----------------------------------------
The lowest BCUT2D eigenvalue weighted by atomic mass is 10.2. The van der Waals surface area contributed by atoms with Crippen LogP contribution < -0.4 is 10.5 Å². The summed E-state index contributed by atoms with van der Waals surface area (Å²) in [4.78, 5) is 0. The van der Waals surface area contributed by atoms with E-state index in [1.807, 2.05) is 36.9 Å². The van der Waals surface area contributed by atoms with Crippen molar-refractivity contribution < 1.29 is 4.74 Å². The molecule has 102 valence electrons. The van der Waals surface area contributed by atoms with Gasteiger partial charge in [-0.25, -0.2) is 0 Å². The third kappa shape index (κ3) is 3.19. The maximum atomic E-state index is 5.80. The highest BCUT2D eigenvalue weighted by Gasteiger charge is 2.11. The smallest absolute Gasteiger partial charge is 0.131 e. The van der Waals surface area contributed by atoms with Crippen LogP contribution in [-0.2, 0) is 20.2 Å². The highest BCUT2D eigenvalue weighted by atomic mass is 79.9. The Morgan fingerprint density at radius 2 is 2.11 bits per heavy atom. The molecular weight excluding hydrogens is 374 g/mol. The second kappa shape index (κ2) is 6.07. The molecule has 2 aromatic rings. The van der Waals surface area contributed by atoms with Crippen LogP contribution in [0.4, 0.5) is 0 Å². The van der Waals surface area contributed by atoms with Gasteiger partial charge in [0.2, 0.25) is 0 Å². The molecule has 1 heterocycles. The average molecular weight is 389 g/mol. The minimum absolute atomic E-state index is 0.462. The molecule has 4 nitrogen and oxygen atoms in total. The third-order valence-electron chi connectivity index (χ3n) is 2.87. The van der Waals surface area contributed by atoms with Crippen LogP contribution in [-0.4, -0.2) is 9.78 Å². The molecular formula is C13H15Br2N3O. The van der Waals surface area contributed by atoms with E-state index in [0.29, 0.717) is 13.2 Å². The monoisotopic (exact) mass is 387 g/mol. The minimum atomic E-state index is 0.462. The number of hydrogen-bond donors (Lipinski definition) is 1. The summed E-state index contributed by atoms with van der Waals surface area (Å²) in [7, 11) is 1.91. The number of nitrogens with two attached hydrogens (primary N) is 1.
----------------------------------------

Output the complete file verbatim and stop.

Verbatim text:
The lowest BCUT2D eigenvalue weighted by atomic mass is 10.2. The van der Waals surface area contributed by atoms with Crippen LogP contribution < -0.4 is 10.5 Å². The summed E-state index contributed by atoms with van der Waals surface area (Å²) in [4.78, 5) is 0. The van der Waals surface area contributed by atoms with E-state index in [1.807, 2.05) is 36.9 Å². The van der Waals surface area contributed by atoms with Crippen molar-refractivity contribution < 1.29 is 4.74 Å². The molecule has 102 valence electrons. The van der Waals surface area contributed by atoms with Gasteiger partial charge in [-0.25, -0.2) is 0 Å². The third kappa shape index (κ3) is 3.19. The maximum atomic E-state index is 5.80. The highest BCUT2D eigenvalue weighted by Gasteiger charge is 2.11. The smallest absolute Gasteiger partial charge is 0.131 e. The van der Waals surface area contributed by atoms with Crippen LogP contribution in [-0.2, 0) is 20.2 Å². The highest BCUT2D eigenvalue weighted by atomic mass is 79.9. The Morgan fingerprint density at radius 2 is 2.11 bits per heavy atom. The molecular weight excluding hydrogens is 374 g/mol. The second kappa shape index (κ2) is 6.07. The molecule has 2 aromatic rings. The van der Waals surface area contributed by atoms with Crippen LogP contribution in [0.4, 0.5) is 0 Å². The van der Waals surface area contributed by atoms with Gasteiger partial charge in [0.2, 0.25) is 0 Å². The molecule has 1 heterocycles. The average molecular weight is 389 g/mol. The minimum absolute atomic E-state index is 0.462. The molecule has 4 nitrogen and oxygen atoms in total. The third-order valence-electron chi connectivity index (χ3n) is 2.87. The van der Waals surface area contributed by atoms with Crippen LogP contribution in [-0.4, -0.2) is 9.78 Å². The molecular formula is C13H15Br2N3O. The van der Waals surface area contributed by atoms with E-state index in [0.29, 0.717) is 13.2 Å². The monoisotopic (exact) mass is 387 g/mol. The minimum atomic E-state index is 0.462. The number of hydrogen-bond donors (Lipinski definition) is 1. The summed E-state index contributed by atoms with van der Waals surface area (Å²) in [7, 11) is 1.91. The number of nitrogens with two attached hydrogens (primary N) is 1.